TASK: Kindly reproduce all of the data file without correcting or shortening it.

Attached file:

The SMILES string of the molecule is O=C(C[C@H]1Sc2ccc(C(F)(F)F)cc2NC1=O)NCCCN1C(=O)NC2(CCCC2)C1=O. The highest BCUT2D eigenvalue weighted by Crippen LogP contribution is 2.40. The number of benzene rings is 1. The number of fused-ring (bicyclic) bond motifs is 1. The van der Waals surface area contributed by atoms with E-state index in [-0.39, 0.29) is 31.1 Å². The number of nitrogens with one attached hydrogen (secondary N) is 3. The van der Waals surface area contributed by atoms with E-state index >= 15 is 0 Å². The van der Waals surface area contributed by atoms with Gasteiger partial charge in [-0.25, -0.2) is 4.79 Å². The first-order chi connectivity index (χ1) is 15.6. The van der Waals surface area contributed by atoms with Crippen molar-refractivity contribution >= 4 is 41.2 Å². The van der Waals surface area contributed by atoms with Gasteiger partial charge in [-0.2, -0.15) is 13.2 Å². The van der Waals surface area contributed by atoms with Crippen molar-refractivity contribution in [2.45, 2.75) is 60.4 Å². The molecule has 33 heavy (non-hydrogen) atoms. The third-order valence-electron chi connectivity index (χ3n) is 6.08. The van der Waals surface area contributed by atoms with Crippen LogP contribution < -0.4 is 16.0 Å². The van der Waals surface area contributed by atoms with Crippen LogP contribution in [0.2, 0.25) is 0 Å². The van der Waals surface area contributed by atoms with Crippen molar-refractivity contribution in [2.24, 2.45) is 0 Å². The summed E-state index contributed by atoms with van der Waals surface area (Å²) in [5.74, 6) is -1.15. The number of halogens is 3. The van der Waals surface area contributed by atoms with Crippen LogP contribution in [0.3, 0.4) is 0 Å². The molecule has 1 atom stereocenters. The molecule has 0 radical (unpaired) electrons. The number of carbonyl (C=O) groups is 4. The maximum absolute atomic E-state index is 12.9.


The SMILES string of the molecule is O=C(C[C@H]1Sc2ccc(C(F)(F)F)cc2NC1=O)NCCCN1C(=O)NC2(CCCC2)C1=O. The highest BCUT2D eigenvalue weighted by Crippen LogP contribution is 2.40. The number of benzene rings is 1. The number of fused-ring (bicyclic) bond motifs is 1. The van der Waals surface area contributed by atoms with E-state index in [-0.39, 0.29) is 31.1 Å². The number of nitrogens with one attached hydrogen (secondary N) is 3. The van der Waals surface area contributed by atoms with E-state index >= 15 is 0 Å². The van der Waals surface area contributed by atoms with Gasteiger partial charge in [-0.25, -0.2) is 4.79 Å². The first-order chi connectivity index (χ1) is 15.6. The van der Waals surface area contributed by atoms with Crippen molar-refractivity contribution >= 4 is 41.2 Å². The van der Waals surface area contributed by atoms with Gasteiger partial charge in [-0.2, -0.15) is 13.2 Å². The van der Waals surface area contributed by atoms with Crippen molar-refractivity contribution in [2.45, 2.75) is 60.4 Å². The molecule has 33 heavy (non-hydrogen) atoms. The third-order valence-electron chi connectivity index (χ3n) is 6.08. The van der Waals surface area contributed by atoms with Crippen LogP contribution < -0.4 is 16.0 Å². The van der Waals surface area contributed by atoms with Crippen LogP contribution in [0.2, 0.25) is 0 Å². The van der Waals surface area contributed by atoms with Crippen molar-refractivity contribution in [2.24, 2.45) is 0 Å². The summed E-state index contributed by atoms with van der Waals surface area (Å²) in [5.74, 6) is -1.15. The number of halogens is 3. The van der Waals surface area contributed by atoms with Crippen LogP contribution in [0.3, 0.4) is 0 Å². The molecule has 1 atom stereocenters. The molecule has 0 radical (unpaired) electrons. The number of carbonyl (C=O) groups is 4. The maximum absolute atomic E-state index is 12.9.